Doug Mills, New York Times
Over the years, the WHCA's role in credentialing also changed. Today, the Association operates completely independently of the White House and the White House credentialing process. In its early days, the WHCA℠ did play a role in the credentialing. But that ended with Pearl Harbor in 1941. Its more modern role in the process simply is to champion inclusiveness in credentialing.
As a new century dawned, the Association also increased its efforts to mentor future generations of journalists, primarily through scholarships made possible by proceeds from the annual dinner. The names and biographies of the SCHOLARSHIP WINNERS can be found on our website, along with information about the ANNUAL DINNER, WHCA℠ activities, and the JOURNALISM AWARDS, including links to the winning entries. To meet the demands of a 24/7 news cycle, many of our members are now involved in BLOGGING and other contemporary journalistic enterprises that have transformed traditional print and television news coverage in the 21st century.
Harry S. Truman Presidential Library, Unidentified members of the White House press corps on the south lawn, c. 1950s
Photos/WHCA℠ and the National Archives
Abbie Rowe. White House Photographs. John F. Kennedy Presidential Library and Museum, Boston
February 25, 1961: President John F. Kennedy poses with a group at the White House Correspondents' Association℠ Dinner at the Sheraton Park Hotel, Washington, D.C. (L-R) Columnist Holmes Alexander; Orchestra Leader Eddie Pierce; Teddy Piero and Hector Piero (jugglers known as "The Peiro Brothers"); actress and singer Julie London; President Kennedy; actress Dorothy Provine; violinist Mischa Elman; actor Ralph Bellamy (behind Elman); actor Joey Bishop; opera singer Jerome Hines (behind Bishop); pianist Joseph Seiger; Bishop's manager Joe Merman (behind Seiger), producer of the White House Correspondents' Show Joel Margolis.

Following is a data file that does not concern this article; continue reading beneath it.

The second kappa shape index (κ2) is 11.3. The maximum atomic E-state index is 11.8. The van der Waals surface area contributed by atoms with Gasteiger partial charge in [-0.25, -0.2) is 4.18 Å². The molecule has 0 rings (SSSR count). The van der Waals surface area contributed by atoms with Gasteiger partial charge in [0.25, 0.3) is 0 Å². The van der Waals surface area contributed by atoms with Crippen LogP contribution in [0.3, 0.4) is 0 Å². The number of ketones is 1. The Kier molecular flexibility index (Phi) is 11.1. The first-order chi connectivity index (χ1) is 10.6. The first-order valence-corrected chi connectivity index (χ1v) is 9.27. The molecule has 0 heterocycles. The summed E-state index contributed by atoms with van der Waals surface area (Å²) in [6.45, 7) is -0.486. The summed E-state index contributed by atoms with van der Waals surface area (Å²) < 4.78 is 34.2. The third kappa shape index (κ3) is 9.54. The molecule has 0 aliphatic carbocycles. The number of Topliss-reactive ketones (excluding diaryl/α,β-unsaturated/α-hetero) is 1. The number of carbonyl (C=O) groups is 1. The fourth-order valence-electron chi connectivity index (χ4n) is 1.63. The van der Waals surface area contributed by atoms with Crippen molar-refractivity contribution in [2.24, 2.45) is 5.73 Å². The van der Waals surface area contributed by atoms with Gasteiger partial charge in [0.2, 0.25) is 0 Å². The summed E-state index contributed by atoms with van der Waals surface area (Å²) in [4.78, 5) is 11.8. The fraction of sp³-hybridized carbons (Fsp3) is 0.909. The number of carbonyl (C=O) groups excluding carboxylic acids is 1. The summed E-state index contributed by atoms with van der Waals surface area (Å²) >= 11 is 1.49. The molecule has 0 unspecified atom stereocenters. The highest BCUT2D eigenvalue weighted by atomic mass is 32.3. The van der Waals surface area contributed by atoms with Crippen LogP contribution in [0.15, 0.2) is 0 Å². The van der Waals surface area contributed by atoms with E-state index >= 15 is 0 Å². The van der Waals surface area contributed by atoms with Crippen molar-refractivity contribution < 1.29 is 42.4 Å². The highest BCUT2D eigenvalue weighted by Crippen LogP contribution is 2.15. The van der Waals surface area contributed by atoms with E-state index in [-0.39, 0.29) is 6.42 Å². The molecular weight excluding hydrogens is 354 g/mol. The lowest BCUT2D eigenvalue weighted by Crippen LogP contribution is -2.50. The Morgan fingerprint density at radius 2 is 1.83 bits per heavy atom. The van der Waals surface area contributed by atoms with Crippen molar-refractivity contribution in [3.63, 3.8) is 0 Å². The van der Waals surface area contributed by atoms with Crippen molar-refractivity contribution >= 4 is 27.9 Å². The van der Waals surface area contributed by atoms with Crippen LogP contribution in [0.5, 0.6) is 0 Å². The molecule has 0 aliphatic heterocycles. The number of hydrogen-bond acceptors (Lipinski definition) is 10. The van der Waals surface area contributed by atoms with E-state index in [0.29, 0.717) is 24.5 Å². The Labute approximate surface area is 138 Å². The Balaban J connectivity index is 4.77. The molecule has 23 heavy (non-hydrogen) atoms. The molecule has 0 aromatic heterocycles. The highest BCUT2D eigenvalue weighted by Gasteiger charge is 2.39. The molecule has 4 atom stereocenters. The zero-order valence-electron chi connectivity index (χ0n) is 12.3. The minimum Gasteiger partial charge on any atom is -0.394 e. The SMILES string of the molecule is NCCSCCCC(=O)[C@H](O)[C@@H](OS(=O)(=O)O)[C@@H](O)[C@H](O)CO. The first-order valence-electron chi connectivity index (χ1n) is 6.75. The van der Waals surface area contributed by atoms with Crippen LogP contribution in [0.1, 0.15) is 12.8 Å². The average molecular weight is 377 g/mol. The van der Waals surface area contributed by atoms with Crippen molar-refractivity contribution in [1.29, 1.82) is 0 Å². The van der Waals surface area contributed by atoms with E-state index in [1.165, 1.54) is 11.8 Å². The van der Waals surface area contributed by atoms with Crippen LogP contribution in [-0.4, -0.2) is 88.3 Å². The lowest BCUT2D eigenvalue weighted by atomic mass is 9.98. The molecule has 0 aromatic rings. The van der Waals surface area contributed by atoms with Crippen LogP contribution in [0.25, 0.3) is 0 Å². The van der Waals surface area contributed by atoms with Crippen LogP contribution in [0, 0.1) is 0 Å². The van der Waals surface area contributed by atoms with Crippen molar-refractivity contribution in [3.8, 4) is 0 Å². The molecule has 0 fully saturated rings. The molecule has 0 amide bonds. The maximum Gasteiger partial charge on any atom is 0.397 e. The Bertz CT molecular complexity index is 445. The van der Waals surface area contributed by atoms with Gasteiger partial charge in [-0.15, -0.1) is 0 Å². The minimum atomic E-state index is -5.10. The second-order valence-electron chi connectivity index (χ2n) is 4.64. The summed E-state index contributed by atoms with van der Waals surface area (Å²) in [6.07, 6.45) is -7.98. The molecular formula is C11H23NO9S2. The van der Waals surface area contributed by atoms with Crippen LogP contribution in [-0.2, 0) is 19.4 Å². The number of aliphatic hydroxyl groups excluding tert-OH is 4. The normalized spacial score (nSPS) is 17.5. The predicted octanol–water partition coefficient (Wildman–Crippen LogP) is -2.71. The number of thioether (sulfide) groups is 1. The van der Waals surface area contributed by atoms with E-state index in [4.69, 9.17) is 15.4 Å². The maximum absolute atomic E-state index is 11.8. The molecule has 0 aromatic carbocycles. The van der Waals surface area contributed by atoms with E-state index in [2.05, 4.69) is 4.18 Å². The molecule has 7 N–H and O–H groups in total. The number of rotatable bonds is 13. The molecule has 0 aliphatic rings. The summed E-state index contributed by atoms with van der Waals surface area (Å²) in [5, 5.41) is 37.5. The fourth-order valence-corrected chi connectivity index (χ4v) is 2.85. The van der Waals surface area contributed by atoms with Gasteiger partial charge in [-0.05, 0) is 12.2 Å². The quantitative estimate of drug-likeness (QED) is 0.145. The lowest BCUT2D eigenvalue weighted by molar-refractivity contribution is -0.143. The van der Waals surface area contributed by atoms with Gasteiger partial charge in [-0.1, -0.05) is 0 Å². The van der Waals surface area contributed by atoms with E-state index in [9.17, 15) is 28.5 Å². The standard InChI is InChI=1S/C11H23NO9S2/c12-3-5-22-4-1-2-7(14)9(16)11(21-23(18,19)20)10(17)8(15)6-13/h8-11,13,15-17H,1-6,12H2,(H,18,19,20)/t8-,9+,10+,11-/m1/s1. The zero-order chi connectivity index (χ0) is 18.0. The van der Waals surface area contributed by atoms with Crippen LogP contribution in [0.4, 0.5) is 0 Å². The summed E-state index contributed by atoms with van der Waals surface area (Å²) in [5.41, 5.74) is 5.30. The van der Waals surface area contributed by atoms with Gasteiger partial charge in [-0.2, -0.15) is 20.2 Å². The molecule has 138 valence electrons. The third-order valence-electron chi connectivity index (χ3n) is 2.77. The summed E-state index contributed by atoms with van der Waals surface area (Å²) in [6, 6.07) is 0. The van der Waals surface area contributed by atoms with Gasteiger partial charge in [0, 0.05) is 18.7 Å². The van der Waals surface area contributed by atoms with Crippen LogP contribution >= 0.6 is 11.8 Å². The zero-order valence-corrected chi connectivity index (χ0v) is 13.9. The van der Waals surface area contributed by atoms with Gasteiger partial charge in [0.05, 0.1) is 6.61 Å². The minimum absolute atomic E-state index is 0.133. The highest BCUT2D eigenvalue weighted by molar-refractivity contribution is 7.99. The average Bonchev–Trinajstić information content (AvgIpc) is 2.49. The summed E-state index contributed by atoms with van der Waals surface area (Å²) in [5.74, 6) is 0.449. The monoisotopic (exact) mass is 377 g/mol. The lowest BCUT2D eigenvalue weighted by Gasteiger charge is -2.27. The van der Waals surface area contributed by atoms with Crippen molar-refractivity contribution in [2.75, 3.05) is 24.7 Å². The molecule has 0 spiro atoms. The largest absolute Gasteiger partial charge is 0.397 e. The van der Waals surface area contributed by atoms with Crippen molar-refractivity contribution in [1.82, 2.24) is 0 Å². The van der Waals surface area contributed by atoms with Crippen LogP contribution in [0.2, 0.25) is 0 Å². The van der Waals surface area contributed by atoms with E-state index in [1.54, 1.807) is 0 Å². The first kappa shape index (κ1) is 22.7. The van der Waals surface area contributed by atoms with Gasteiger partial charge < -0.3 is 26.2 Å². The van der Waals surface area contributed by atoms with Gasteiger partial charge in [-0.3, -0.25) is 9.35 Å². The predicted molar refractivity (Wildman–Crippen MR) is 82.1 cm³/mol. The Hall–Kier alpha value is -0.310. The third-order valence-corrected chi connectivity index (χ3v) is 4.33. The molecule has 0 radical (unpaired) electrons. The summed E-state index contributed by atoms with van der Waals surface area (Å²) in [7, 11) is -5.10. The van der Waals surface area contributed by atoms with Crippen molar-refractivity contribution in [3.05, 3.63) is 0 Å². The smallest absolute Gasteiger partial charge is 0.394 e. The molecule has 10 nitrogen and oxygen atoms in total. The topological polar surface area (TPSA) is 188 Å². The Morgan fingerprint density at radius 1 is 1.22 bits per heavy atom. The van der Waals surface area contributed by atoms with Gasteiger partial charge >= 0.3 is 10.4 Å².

President Bill Clinton and Vice President Al Gore at the WHCA℠ dinner
Chief of Staff, Andy Card, informs the President that a second aircraft has hit the World Trade Center. Photo/Doug Mills, AP
Members of the press travel pool, including ABC's Ann Compton, watch in horror as images of the World Trade Center are seen on live TV aboard
Air Force One when it was unable to return to Washington on September 11, 2001. Photo/Doug Mills, AP
President Lyndon B. Johnson takes the oath of office aboard Air Force One, Love Field, Dallas, Texas, following the assassination of President John F. Kennedy. LBJ Library, Photo/Cecil Stoughton, 11/22/1963
President Clinton receives an enthusiastic welcome from thousands of Nigerian children. He is wearing a garment reserved for royalty, given to him by the local chief. Photo/J. Scott Applewhite, AP
Ronald Reagan at a 1982 political rally. Photo/ National Archives
Richard Nixon press conference. Photo/ National Archives
Jimmy Carter press conference. Photo/ National Archives